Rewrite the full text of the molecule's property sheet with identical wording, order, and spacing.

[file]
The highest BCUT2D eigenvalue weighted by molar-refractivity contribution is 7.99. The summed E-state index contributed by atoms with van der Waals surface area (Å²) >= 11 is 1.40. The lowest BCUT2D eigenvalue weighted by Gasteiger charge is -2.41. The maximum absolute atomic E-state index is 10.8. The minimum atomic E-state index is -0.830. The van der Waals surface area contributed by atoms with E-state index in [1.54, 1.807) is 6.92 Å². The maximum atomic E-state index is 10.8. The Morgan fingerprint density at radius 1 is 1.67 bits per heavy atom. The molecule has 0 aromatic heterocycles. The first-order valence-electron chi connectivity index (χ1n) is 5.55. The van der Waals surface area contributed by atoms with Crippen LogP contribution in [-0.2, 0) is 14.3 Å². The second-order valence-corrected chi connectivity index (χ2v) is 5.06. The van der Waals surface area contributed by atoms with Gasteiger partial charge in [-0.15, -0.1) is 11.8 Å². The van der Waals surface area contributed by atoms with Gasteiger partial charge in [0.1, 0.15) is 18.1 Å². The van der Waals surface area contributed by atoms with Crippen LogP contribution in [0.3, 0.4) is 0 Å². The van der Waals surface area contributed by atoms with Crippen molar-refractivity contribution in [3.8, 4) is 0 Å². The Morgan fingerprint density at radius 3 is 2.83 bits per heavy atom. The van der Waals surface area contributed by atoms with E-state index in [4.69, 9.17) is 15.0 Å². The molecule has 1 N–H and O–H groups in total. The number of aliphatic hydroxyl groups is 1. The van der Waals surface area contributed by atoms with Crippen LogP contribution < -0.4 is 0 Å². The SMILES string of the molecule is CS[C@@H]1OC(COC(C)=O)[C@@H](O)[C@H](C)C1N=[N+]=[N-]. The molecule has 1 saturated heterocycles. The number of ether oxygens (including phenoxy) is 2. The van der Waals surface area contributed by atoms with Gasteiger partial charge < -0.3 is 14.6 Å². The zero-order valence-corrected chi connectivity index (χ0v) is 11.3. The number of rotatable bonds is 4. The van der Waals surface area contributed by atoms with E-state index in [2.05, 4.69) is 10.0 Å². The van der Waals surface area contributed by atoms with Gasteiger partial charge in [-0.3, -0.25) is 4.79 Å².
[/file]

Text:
The highest BCUT2D eigenvalue weighted by molar-refractivity contribution is 7.99. The summed E-state index contributed by atoms with van der Waals surface area (Å²) >= 11 is 1.40. The lowest BCUT2D eigenvalue weighted by Gasteiger charge is -2.41. The maximum absolute atomic E-state index is 10.8. The minimum atomic E-state index is -0.830. The van der Waals surface area contributed by atoms with E-state index in [1.54, 1.807) is 6.92 Å². The maximum atomic E-state index is 10.8. The Morgan fingerprint density at radius 1 is 1.67 bits per heavy atom. The molecule has 0 aromatic heterocycles. The first-order valence-electron chi connectivity index (χ1n) is 5.55. The van der Waals surface area contributed by atoms with Crippen LogP contribution in [-0.2, 0) is 14.3 Å². The second-order valence-corrected chi connectivity index (χ2v) is 5.06. The van der Waals surface area contributed by atoms with Gasteiger partial charge in [-0.15, -0.1) is 11.8 Å². The van der Waals surface area contributed by atoms with Gasteiger partial charge in [0.1, 0.15) is 18.1 Å². The van der Waals surface area contributed by atoms with Crippen LogP contribution in [0.3, 0.4) is 0 Å². The van der Waals surface area contributed by atoms with Crippen molar-refractivity contribution in [3.8, 4) is 0 Å². The Morgan fingerprint density at radius 3 is 2.83 bits per heavy atom. The van der Waals surface area contributed by atoms with E-state index in [4.69, 9.17) is 15.0 Å². The molecule has 1 N–H and O–H groups in total. The number of aliphatic hydroxyl groups is 1. The van der Waals surface area contributed by atoms with Crippen LogP contribution < -0.4 is 0 Å². The SMILES string of the molecule is CS[C@@H]1OC(COC(C)=O)[C@@H](O)[C@H](C)C1N=[N+]=[N-]. The molecule has 1 saturated heterocycles. The number of ether oxygens (including phenoxy) is 2. The van der Waals surface area contributed by atoms with Gasteiger partial charge < -0.3 is 14.6 Å². The zero-order valence-corrected chi connectivity index (χ0v) is 11.3. The number of rotatable bonds is 4. The van der Waals surface area contributed by atoms with E-state index in [2.05, 4.69) is 10.0 Å². The van der Waals surface area contributed by atoms with Gasteiger partial charge in [-0.3, -0.25) is 4.79 Å².